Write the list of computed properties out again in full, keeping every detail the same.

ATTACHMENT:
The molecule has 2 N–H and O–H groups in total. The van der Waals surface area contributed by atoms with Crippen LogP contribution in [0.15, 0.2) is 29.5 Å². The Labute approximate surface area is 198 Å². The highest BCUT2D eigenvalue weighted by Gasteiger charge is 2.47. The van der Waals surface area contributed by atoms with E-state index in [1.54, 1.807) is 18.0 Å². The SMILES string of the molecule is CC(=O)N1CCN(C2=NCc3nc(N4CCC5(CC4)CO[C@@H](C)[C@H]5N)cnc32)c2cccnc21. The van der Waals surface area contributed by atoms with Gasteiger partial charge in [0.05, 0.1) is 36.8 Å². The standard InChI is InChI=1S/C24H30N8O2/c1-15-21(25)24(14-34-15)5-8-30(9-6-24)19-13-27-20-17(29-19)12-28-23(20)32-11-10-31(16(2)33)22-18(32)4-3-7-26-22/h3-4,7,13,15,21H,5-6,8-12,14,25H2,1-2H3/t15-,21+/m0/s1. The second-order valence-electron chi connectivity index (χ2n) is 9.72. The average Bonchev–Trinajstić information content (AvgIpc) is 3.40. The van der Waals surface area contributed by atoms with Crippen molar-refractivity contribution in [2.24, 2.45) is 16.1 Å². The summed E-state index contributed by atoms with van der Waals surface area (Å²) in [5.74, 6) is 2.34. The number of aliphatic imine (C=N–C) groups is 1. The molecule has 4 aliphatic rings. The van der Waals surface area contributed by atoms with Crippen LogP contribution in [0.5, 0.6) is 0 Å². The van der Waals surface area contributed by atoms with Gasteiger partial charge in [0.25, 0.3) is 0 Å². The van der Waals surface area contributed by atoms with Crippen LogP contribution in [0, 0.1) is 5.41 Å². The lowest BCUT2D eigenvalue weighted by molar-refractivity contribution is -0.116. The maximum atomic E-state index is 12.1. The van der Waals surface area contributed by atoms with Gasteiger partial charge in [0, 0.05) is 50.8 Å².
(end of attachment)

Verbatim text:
The molecule has 2 N–H and O–H groups in total. The van der Waals surface area contributed by atoms with Crippen LogP contribution in [0.15, 0.2) is 29.5 Å². The Labute approximate surface area is 198 Å². The highest BCUT2D eigenvalue weighted by Gasteiger charge is 2.47. The van der Waals surface area contributed by atoms with E-state index in [1.54, 1.807) is 18.0 Å². The SMILES string of the molecule is CC(=O)N1CCN(C2=NCc3nc(N4CCC5(CC4)CO[C@@H](C)[C@H]5N)cnc32)c2cccnc21. The van der Waals surface area contributed by atoms with Gasteiger partial charge in [0.05, 0.1) is 36.8 Å². The standard InChI is InChI=1S/C24H30N8O2/c1-15-21(25)24(14-34-15)5-8-30(9-6-24)19-13-27-20-17(29-19)12-28-23(20)32-11-10-31(16(2)33)22-18(32)4-3-7-26-22/h3-4,7,13,15,21H,5-6,8-12,14,25H2,1-2H3/t15-,21+/m0/s1. The second-order valence-electron chi connectivity index (χ2n) is 9.72. The average Bonchev–Trinajstić information content (AvgIpc) is 3.40. The van der Waals surface area contributed by atoms with Crippen molar-refractivity contribution in [2.24, 2.45) is 16.1 Å². The summed E-state index contributed by atoms with van der Waals surface area (Å²) in [5.74, 6) is 2.34. The number of aliphatic imine (C=N–C) groups is 1. The molecule has 4 aliphatic rings. The van der Waals surface area contributed by atoms with Crippen LogP contribution in [0.5, 0.6) is 0 Å². The van der Waals surface area contributed by atoms with Gasteiger partial charge in [0.25, 0.3) is 0 Å². The van der Waals surface area contributed by atoms with Crippen LogP contribution in [0, 0.1) is 5.41 Å². The lowest BCUT2D eigenvalue weighted by molar-refractivity contribution is -0.116. The maximum atomic E-state index is 12.1. The van der Waals surface area contributed by atoms with Gasteiger partial charge in [0, 0.05) is 50.8 Å².